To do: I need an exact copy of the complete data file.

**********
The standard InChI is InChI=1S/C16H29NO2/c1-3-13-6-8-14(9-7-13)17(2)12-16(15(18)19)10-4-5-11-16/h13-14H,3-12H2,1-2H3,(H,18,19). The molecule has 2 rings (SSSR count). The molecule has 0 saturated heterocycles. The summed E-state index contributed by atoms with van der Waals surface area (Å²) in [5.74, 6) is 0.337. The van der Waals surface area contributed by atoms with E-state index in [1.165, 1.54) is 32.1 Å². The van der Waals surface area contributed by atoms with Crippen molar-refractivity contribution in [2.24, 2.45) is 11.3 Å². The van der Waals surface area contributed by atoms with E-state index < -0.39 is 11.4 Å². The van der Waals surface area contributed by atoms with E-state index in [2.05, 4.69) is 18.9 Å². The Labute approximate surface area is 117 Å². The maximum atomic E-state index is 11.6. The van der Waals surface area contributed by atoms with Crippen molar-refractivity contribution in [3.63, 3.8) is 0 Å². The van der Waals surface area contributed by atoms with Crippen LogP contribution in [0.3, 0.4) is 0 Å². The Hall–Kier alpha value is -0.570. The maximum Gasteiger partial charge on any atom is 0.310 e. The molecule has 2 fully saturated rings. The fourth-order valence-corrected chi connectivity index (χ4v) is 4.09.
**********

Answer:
The standard InChI is InChI=1S/C16H29NO2/c1-3-13-6-8-14(9-7-13)17(2)12-16(15(18)19)10-4-5-11-16/h13-14H,3-12H2,1-2H3,(H,18,19). The molecule has 2 rings (SSSR count). The molecule has 0 saturated heterocycles. The summed E-state index contributed by atoms with van der Waals surface area (Å²) in [5.74, 6) is 0.337. The van der Waals surface area contributed by atoms with E-state index in [1.165, 1.54) is 32.1 Å². The van der Waals surface area contributed by atoms with Crippen molar-refractivity contribution in [2.24, 2.45) is 11.3 Å². The van der Waals surface area contributed by atoms with E-state index < -0.39 is 11.4 Å². The van der Waals surface area contributed by atoms with E-state index in [2.05, 4.69) is 18.9 Å². The Labute approximate surface area is 117 Å². The maximum atomic E-state index is 11.6. The van der Waals surface area contributed by atoms with Crippen molar-refractivity contribution in [3.63, 3.8) is 0 Å². The van der Waals surface area contributed by atoms with Crippen LogP contribution in [0.3, 0.4) is 0 Å². The Hall–Kier alpha value is -0.570. The maximum Gasteiger partial charge on any atom is 0.310 e. The molecule has 2 fully saturated rings. The fourth-order valence-corrected chi connectivity index (χ4v) is 4.09.